Older brother Steph got the better of Seth in what was truly a battle of the Curry family that has their parents on an emotional roller coaster. The Warriors' star point guard scored a game-high 37 points and added eight assists and eight rebounds in the win. 

The brothers' next chance to one-up each other comes Saturday in Game 3 at the Moda Center in Portland.

Damian Lillard doesn't think he has played his last game in Oracle Arena

Damian Lillard doesn't think he has played his last game in Oracle Arena

Damian Lillard doesn't think he has played his last game in Oracle Arena. 

The Oakland native fell in a two-games-to-none hole in a best-of-seven series with the Warriors on Thursday, as Golden State eked out a 114-111 win over his Portland Trail Blazers. But when the San Francisco Chronicle's Ann Killion asked Lillard if it crossed his mind that Game 2 of the Western Conference finals could have been his last in the building, Lillard sounded confident the Blazers haven't made their final trip to Oakland. 

Lillard started slowly Thursday night, missing all three of his shots in the first quarter. But over the final 36 minutes, he scored 23 points on 6-of-13 shooting (and 5-of-10 from 3-point range). 

Considering the 28-year-old shot 40 percent from the field in his last eight games prior to Friday, it's certainly possible Lillard just shot his way out of a slump. If he did, it doesn't seem far-fetched to think the Blazers will force a Game 5.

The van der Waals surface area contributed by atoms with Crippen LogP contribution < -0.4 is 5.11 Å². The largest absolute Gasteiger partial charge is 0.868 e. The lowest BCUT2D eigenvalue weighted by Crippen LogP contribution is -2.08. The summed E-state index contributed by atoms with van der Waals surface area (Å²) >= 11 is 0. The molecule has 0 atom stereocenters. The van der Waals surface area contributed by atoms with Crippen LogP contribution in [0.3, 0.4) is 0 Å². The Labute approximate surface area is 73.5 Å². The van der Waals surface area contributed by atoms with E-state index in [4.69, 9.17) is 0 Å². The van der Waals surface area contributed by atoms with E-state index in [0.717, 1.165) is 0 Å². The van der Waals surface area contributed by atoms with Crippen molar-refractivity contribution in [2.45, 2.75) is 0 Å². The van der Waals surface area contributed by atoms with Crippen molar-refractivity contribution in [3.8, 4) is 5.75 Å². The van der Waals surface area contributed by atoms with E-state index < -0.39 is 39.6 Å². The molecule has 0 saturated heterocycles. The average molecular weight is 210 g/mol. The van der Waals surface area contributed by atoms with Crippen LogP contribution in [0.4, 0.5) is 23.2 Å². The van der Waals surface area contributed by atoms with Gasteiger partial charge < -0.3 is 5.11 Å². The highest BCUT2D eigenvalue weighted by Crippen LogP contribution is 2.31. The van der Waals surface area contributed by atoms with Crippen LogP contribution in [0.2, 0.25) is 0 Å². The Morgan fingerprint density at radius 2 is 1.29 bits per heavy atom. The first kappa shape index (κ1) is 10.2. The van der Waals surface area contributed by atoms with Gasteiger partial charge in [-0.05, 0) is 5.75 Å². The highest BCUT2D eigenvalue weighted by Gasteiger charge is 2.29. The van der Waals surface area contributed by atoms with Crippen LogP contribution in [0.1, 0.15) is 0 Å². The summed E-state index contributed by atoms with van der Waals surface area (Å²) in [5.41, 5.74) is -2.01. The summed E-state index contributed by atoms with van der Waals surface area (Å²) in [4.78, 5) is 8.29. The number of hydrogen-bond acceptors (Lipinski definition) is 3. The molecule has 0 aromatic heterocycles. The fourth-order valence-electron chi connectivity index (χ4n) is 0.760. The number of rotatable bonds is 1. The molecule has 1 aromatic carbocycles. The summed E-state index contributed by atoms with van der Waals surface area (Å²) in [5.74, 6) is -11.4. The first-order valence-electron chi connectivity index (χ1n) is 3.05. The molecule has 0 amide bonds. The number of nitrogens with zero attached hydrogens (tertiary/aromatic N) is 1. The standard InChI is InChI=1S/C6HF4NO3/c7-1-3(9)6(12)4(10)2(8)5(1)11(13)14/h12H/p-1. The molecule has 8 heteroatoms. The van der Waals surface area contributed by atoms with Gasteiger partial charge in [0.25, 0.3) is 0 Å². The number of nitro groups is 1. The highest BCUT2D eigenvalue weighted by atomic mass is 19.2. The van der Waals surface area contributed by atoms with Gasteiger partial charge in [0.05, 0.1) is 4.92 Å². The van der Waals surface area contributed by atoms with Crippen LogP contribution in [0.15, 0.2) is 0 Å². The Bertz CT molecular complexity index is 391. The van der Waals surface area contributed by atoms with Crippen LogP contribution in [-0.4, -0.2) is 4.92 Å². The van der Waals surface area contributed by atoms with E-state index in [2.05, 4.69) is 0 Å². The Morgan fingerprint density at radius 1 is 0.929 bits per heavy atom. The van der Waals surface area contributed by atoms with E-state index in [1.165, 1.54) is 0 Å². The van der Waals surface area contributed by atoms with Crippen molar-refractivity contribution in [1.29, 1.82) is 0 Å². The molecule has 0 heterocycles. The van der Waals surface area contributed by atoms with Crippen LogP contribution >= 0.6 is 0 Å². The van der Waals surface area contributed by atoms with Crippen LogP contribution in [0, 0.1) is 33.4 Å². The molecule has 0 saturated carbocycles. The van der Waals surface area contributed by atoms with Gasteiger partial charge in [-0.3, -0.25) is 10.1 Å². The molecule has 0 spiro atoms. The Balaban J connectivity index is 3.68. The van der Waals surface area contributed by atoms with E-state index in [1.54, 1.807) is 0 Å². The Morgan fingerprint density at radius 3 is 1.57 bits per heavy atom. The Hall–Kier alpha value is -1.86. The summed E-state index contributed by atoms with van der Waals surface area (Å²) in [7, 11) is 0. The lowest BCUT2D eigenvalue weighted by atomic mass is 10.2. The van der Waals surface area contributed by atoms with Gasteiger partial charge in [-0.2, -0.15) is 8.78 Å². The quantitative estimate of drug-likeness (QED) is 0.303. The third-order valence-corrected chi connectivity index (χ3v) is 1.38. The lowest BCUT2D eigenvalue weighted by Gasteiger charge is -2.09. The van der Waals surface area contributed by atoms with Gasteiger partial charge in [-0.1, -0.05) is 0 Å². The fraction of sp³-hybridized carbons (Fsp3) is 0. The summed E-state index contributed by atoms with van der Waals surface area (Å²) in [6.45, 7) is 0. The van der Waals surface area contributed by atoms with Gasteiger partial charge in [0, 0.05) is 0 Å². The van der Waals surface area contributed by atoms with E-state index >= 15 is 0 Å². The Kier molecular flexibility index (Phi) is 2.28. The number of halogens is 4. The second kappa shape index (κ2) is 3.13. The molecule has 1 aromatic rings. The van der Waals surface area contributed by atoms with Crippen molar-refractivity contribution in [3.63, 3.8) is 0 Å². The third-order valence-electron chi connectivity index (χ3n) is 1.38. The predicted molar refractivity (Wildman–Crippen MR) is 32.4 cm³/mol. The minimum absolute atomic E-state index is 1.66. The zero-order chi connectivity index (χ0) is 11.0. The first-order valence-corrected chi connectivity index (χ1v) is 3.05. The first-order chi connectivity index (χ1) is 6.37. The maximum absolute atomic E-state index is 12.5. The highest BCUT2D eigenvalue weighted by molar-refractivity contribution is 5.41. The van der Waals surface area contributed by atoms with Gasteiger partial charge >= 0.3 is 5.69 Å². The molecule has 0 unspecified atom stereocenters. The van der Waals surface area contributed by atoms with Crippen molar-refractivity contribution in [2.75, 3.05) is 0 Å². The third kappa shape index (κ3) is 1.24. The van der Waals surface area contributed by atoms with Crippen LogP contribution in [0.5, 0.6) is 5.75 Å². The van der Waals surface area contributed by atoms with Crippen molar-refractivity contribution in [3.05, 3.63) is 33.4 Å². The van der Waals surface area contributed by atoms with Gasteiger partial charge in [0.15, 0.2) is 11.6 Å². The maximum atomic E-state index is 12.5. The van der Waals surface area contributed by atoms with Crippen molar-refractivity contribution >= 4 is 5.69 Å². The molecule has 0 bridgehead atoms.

It sounds like Lillard is betting on it. 

Stay ahead of your team in the Western Conference Finals. Get LIVE Trail Blazers coverage, in-depth articles, podcast, videos and more. Download the app, log-in and the Blazers are at your fingertips. Download Now

Steve Kerr explains one thing Warriors need to fix in Game 2 vs. Blazers

Steve Kerr explains one thing Warriors need to fix in Game 2 vs. Blazers

The Warriors beat the Trail Blazers, 116-94, in Game 1 of the Western Conference finals on Tuesday night.

So it was basically a perfect performance, right? Nope.

Although Golden State held Portland to 36 percent shooting overall and forced 21 turnovers, the Blazers shot 31 free throws. In fact, the disparity in attempts through three quarters was staggering at 22 to 3.

"That's what kept them in the game through three quarters. We really dominated every other area, but all those free throws kept them in it," Warriors head coach Steve Kerr said on KNBR 680 on Wednesday evening. "That is something we'd like to do a better job of -- keeping them off the foul line and trying to force them to score."

When they didn't foul, the Dubs did an excellent job of keeping Portland's star guards in check.

Damian Lillard went 4-for-12 from the field and committed seven turnovers, while CJ McCollum went 7-for-19 overall and turned the ball over three times.

If the Warriors defend without fouling, that triggers fastbreak opportunities.